Carnival said Wednesday was a scheduled call in St. Maarten and that "guests were able to spend the full day in port and have the option of continuing to do so until their scheduled return home. All of the ship's activities and facilities are fully operational. We are very sorry for this disruption to our guests' vacation plans and extend our sincere apologies. We look forward to welcoming them back on another Carnival cruise."
The ship, which has a capacity of 3,646 passengers, was on the last leg of a seven-day cruise and docked in St. Maarten. It is based out of Port Canaveral, Fla.
In the previous incident aboard the Carnival Triumph in February, some passengers complained that they weren't allowed off the ship while toilets and elevators weren't operating.
Problems with the Carnival Dream come two days after Carnival CEO Gerry Cahill told attendees of the annual Cruise Shipping Miami conference that the company had started a comprehensive review of its entire fleet to see what it can do to avert problems with power and fire aboard its vessels in the wake of the Carnival Triumph incident and a 2010 fire that stranded passengers on the Carnival Splendor.
The 102,000-ton Carnival Triumph suffered an engine room fire on Feb. 10 while sailing in the Gulf of Mexico, leaving the vessel dead in the water. Although quickly contained, the blaze resulted in the loss of power used to operate lights, air conditioning, elevators and toilets in passenger areas as well as kitchen equipment used to prepare hot meals. For a time, the vessel's freshwater system also was down.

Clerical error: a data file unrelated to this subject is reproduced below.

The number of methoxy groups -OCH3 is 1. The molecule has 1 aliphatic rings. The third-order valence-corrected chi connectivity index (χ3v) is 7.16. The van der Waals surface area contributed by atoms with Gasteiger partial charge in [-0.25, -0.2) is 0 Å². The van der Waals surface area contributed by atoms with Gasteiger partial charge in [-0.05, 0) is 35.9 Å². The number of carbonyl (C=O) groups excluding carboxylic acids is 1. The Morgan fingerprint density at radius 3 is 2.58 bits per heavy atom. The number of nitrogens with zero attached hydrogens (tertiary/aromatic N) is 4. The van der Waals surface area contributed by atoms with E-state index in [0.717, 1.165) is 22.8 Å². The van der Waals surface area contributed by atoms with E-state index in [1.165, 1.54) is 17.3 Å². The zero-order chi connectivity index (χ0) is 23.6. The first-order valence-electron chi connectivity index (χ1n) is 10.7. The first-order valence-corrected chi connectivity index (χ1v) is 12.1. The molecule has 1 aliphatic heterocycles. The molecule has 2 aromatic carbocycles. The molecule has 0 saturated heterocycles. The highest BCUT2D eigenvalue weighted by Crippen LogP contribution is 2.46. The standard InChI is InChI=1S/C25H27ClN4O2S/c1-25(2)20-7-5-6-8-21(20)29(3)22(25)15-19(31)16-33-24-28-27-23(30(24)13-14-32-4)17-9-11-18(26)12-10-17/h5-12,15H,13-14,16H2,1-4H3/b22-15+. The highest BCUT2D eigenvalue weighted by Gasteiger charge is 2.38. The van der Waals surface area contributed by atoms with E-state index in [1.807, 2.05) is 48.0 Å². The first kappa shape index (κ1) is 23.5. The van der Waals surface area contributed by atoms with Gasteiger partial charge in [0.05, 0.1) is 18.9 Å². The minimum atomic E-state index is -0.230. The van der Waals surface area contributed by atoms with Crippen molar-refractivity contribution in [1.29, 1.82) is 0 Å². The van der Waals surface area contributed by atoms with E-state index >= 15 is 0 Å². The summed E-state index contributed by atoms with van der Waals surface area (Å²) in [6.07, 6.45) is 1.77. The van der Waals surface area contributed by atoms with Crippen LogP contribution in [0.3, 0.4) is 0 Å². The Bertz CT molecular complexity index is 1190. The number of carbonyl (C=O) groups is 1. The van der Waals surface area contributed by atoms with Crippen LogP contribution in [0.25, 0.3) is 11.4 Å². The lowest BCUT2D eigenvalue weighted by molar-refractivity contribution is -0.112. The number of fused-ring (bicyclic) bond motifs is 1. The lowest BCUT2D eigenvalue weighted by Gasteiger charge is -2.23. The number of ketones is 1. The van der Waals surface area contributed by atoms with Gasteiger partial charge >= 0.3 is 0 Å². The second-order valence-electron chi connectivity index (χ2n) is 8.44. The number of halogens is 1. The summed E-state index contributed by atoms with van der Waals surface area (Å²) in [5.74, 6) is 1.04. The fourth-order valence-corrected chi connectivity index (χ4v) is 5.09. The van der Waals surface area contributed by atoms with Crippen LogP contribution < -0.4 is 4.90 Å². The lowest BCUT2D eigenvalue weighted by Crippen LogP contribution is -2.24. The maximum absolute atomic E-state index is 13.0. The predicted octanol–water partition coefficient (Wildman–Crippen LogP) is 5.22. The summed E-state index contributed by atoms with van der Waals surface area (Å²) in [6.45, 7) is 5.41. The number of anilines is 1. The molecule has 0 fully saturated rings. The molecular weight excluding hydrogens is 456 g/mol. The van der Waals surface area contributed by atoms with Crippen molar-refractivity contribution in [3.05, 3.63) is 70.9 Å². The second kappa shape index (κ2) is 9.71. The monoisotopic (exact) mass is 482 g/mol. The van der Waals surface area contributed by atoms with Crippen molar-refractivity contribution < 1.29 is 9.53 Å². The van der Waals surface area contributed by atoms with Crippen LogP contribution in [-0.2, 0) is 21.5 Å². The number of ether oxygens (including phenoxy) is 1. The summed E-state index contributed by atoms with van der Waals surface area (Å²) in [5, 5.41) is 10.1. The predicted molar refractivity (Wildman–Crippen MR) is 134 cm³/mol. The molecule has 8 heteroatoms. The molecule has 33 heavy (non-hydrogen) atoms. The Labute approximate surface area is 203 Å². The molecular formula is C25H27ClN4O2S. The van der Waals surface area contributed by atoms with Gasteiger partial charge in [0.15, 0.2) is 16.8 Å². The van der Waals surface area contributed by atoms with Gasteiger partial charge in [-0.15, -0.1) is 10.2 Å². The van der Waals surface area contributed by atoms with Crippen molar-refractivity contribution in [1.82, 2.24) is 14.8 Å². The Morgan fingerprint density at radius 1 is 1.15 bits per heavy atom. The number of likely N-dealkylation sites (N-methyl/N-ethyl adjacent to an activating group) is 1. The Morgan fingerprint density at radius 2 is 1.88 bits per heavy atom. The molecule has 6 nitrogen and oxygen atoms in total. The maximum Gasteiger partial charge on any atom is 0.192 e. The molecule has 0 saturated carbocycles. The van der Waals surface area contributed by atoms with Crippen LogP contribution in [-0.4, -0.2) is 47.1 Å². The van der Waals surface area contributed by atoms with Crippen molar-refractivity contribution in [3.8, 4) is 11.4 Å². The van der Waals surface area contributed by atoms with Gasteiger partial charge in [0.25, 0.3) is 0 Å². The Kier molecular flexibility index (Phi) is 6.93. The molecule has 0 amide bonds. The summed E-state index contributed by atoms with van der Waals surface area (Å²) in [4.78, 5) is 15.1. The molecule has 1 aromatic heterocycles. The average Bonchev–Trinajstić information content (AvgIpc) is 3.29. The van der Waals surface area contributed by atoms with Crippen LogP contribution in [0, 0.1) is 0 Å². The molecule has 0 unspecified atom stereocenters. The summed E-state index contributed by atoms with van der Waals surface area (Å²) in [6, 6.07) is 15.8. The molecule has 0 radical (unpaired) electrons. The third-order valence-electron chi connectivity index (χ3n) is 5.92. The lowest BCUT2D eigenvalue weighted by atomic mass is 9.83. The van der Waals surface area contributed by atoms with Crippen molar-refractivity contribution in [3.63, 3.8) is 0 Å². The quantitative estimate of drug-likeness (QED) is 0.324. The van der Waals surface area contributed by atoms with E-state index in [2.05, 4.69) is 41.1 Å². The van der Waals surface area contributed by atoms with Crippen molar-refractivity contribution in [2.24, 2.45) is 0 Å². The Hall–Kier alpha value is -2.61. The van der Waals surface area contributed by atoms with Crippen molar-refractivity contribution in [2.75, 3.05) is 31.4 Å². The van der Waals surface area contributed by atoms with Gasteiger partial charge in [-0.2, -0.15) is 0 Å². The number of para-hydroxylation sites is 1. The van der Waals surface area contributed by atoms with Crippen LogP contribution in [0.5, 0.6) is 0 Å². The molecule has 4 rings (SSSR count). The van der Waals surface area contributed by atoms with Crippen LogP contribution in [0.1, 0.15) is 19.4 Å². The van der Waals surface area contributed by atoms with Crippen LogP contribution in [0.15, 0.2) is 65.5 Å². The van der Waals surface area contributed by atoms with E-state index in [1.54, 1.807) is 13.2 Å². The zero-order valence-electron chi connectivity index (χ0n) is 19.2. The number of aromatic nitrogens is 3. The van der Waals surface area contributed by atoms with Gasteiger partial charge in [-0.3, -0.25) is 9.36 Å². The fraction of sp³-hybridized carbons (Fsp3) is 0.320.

While ship technicians were able to restore limited toilet service and other functions over time, passengers described miserable conditions on the vessel over the four days it took to tow it to Mobile, Ala.
"We are now focused on the lessons that we can learn from the incident, and also what additional operational redundancies might be available," Cahill told an audience of more than a thousand representatives from cruise lines, shipbuilders and ports on Tuesday.
He said the fleet-wide review was focused on issues including how the line's vessels handle the prevention, detection and suppression of fires and ship engine rooms.
Also being looked at is "what additional hotel facilities might be provided (to) run off the emergency generator" in the case of a main power loss, Cahill says. "Fourthly, basically, (is) the learnings and the potential changes we can make from the first three items. How do we implement those things?"
The review is in addition to investigations conducted by the U.S. Coast Guard, National Transportation Safety Board and the Bahamian government. The Carnival Triumph is registered in the Bahamas. Cahill said the Triumph fire was from a "different source" than one in 2010 on the Carnival Splendor. In that case, too, the ship was left adrift without power for days.
Cahill said the fire on the Splendor resulted from failure of a diesel generator, and fire on the Triumph was triggered by a fuel line leak.
Gene Sloan, USA TODAY
Gannett / USA TODAY